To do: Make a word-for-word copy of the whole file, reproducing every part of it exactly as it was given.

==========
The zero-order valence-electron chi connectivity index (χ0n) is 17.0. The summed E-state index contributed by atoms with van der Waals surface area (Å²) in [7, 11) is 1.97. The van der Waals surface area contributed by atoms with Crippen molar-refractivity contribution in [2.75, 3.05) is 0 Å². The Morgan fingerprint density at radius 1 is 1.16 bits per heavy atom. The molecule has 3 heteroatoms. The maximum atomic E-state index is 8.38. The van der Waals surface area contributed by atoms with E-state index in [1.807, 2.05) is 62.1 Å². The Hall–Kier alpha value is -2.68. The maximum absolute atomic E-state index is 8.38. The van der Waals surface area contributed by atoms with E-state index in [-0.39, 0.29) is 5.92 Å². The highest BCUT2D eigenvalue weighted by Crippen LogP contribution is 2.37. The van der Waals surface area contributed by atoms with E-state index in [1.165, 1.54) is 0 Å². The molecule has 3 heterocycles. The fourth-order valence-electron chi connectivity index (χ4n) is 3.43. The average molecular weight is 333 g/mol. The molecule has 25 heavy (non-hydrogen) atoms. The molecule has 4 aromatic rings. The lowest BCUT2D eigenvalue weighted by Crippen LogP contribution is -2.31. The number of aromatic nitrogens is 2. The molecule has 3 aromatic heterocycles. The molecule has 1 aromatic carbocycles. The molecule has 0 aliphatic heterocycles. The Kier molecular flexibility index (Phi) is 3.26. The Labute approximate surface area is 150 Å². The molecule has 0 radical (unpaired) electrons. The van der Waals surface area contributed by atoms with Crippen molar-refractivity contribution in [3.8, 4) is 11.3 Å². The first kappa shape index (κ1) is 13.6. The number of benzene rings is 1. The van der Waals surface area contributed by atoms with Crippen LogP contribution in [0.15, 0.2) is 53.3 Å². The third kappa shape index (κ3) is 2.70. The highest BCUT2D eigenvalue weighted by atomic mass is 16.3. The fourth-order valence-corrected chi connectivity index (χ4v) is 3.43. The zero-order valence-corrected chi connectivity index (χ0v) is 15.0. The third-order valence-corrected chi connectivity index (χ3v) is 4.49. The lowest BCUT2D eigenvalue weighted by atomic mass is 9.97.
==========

The zero-order valence-electron chi connectivity index (χ0n) is 17.0. The summed E-state index contributed by atoms with van der Waals surface area (Å²) in [7, 11) is 1.97. The van der Waals surface area contributed by atoms with Crippen molar-refractivity contribution in [2.75, 3.05) is 0 Å². The Morgan fingerprint density at radius 1 is 1.16 bits per heavy atom. The molecule has 3 heteroatoms. The maximum atomic E-state index is 8.38. The van der Waals surface area contributed by atoms with E-state index in [1.807, 2.05) is 62.1 Å². The Hall–Kier alpha value is -2.68. The maximum absolute atomic E-state index is 8.38. The van der Waals surface area contributed by atoms with E-state index in [-0.39, 0.29) is 5.92 Å². The highest BCUT2D eigenvalue weighted by Crippen LogP contribution is 2.37. The van der Waals surface area contributed by atoms with E-state index in [1.165, 1.54) is 0 Å². The molecule has 3 heterocycles. The fourth-order valence-electron chi connectivity index (χ4n) is 3.43. The average molecular weight is 333 g/mol. The molecule has 25 heavy (non-hydrogen) atoms. The molecule has 4 aromatic rings. The lowest BCUT2D eigenvalue weighted by Crippen LogP contribution is -2.31. The number of aromatic nitrogens is 2. The molecule has 3 aromatic heterocycles. The molecule has 1 aromatic carbocycles. The molecule has 0 aliphatic heterocycles. The Kier molecular flexibility index (Phi) is 3.26. The Labute approximate surface area is 150 Å². The molecule has 0 radical (unpaired) electrons. The van der Waals surface area contributed by atoms with Crippen molar-refractivity contribution in [3.8, 4) is 11.3 Å². The first kappa shape index (κ1) is 13.6. The number of benzene rings is 1. The van der Waals surface area contributed by atoms with Crippen LogP contribution in [0.15, 0.2) is 53.3 Å². The third kappa shape index (κ3) is 2.70. The highest BCUT2D eigenvalue weighted by atomic mass is 16.3. The fourth-order valence-corrected chi connectivity index (χ4v) is 3.43. The zero-order valence-corrected chi connectivity index (χ0v) is 15.0. The third-order valence-corrected chi connectivity index (χ3v) is 4.49. The lowest BCUT2D eigenvalue weighted by atomic mass is 9.97.